Years ago, when Chicago Sinai Congregation was located eight or nine miles south of the Loop, the rabbi called one day to ask if his congregation could hold Friday evening services in our church’s chapel. Many of his members were living in our downtown neighborhood, he explained, and didn’t like making the Friday evening rush-hour trek to the South Side. The church session discussed the request at length, approved it and issued an invitation.
The Friday evening services were popular, and after several months another request came: Could the worshipers remain after the service for a time of fellowship and refreshments? That request sounded so Presbyterian that the session agreed immediately.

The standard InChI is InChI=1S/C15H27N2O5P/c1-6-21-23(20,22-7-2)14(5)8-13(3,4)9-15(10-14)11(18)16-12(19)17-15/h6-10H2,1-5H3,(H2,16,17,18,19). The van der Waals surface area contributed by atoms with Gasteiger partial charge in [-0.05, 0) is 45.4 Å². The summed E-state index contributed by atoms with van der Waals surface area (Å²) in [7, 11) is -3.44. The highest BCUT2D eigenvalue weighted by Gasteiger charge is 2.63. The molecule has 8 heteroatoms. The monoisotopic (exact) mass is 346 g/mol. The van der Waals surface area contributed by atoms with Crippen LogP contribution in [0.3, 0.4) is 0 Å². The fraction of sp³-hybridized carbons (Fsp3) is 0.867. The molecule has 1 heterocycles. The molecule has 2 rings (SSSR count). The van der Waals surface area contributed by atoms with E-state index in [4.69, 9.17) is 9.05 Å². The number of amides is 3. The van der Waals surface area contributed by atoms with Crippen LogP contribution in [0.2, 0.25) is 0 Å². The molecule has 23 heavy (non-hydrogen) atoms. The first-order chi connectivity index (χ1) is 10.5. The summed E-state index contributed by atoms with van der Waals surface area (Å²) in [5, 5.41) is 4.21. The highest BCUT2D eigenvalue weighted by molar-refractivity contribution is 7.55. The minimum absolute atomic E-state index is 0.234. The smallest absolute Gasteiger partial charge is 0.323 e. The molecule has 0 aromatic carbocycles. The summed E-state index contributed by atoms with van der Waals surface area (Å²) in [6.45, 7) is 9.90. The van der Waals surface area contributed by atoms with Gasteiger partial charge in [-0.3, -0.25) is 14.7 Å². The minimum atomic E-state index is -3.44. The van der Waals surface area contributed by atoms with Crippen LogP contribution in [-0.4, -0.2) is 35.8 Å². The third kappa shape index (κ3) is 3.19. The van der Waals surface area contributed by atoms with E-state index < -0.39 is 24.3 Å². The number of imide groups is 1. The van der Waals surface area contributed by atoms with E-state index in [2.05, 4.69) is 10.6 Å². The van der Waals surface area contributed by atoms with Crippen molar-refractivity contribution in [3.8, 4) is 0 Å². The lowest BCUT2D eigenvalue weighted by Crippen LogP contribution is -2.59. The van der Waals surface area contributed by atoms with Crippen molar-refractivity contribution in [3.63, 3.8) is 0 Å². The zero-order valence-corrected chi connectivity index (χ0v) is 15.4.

Then came a major request. The rabbi called and explained that Congregation Sinai planned to sell its building and move to our neighborhood. Real estate prices were so steep, however, that the congregation could not possibly afford a large enough temple to accommodate the crowds that attended High Holy Day observances. Would it be possible to hold Yom Kippur and Rosh Hashanah services in our sanctuary? Our answer: we’d be honored.